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Preparing Tempura Batter
In addition [link widoczny dla zalogowanych], the mixing technique of making Tempura batter is critical. It is not mixed too thoroughly, allowing lumps of flour to fall to the bottom. Then when dipping the food morsel into the batter, dip it all the way to the bottom with the final result being a combination of thin and lumped-flour batter. The Japanese mix briefly with chopsticks so as allow this to happen.
According to foodtimeline.org,, in the last part of the sixteenth century [link widoczny dla zalogowanych], Catholic missionaries brought the recipe to Japan. The technique became popular in Edo, now Tokyo, in the 1770's, and was developed further and became extremely popular as a street food sold at street stands, where the people could eat while standing and without using chopsticks. Fresh bits of fish, prawns, and a variety of vegetables were deep-fried on a skewer and eaten on the spot. It was a delicious and affordable food for commoners. By the 19th century, it began appearing in restaurants, which illustrates that tempura had come to be appreciated by persons of a higher social standing.
Dashi is a Japanese kelp stock difficult to make. There is a dashi instant powder available at Japanese markets, but a satisfactory substitution is a light chicken or vegetable stock.
Basic Tempura BatterIngredients1 egg1 cup ice water (or iced seltzer or no sodium club soda for lacy batter.)1 cup all-purpose flourDirectionsBeat an egg in a bowlAdd ice water, very coldAdd sifted flour and mix lightly, being careful not to overmix.
Syl.com, Tempura – Japanese Invention, Jun., 17, 2008, Retrieved Nov. 13, 2009,
Tempura Dipping Sauce1 cup dashi soup stock¼ cup mirin¼ cup soy sauce½ TB sugar
Mirin is a sweet Japanese cooking wine. Substitute with dry sherri or marsala with a small amount of sugar, approx. ¼ tsp. to ¼ cup The History and Culture of Japanese Food, Naomichi Ishige [Kegan Paul:London] 2001 (p. 246), Retrieved Nov. 13, 2009,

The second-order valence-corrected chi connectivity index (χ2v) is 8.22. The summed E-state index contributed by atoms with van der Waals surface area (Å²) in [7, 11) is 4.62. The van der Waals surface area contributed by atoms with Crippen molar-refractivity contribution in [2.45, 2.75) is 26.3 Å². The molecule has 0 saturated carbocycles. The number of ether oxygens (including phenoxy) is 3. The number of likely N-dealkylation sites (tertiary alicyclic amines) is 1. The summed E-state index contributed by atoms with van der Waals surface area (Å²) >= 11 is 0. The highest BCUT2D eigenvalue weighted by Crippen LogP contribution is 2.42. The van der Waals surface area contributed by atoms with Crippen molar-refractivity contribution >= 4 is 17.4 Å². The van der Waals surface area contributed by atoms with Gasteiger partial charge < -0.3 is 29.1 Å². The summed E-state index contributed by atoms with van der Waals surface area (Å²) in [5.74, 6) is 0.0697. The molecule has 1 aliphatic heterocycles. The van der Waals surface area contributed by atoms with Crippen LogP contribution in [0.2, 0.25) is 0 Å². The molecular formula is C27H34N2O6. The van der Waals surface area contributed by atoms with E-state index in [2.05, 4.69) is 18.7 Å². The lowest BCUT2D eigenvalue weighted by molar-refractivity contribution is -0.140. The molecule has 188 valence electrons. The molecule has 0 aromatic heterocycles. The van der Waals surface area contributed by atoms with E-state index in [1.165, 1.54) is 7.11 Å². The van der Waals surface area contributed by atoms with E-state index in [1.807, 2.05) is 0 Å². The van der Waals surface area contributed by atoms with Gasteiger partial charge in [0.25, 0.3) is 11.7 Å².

Most food historians agree that deep-fried shrimp was probably first invented by Portuguese cooks. Catholic dietary regulations required that practitioners of the faith did not eat meat on particular days such as Lent, and the Portuguese developed the technique deep-frying seafood in response.
shrimp, scallops, squid, chicken pieces, green bell pepper, eggplant, satsumaimo (sweet potatoes), shiitake mushrooms, kobacha (squash), renkon (lotus root), onion rings [link widoczny dla zalogowanych], and many other vegetables.
There are some very important requirements of making Tempura batter. The water must be ice-cold. The cold water will help keep the batter or food from absorbing too much oil. Also, the batter must be used immediately after it is prepared. If making a large amount of Tempura, mix batter a little at a time, use that amount, then make more batter. If it sits too long it will turn thick and get warm.
There are other, more complicated Tempura batters than that described below, using only the egg yolk, for example, and different flours. This recipe however, makes a delicious and quick batter and is lighter than a traditional fried fish batter.
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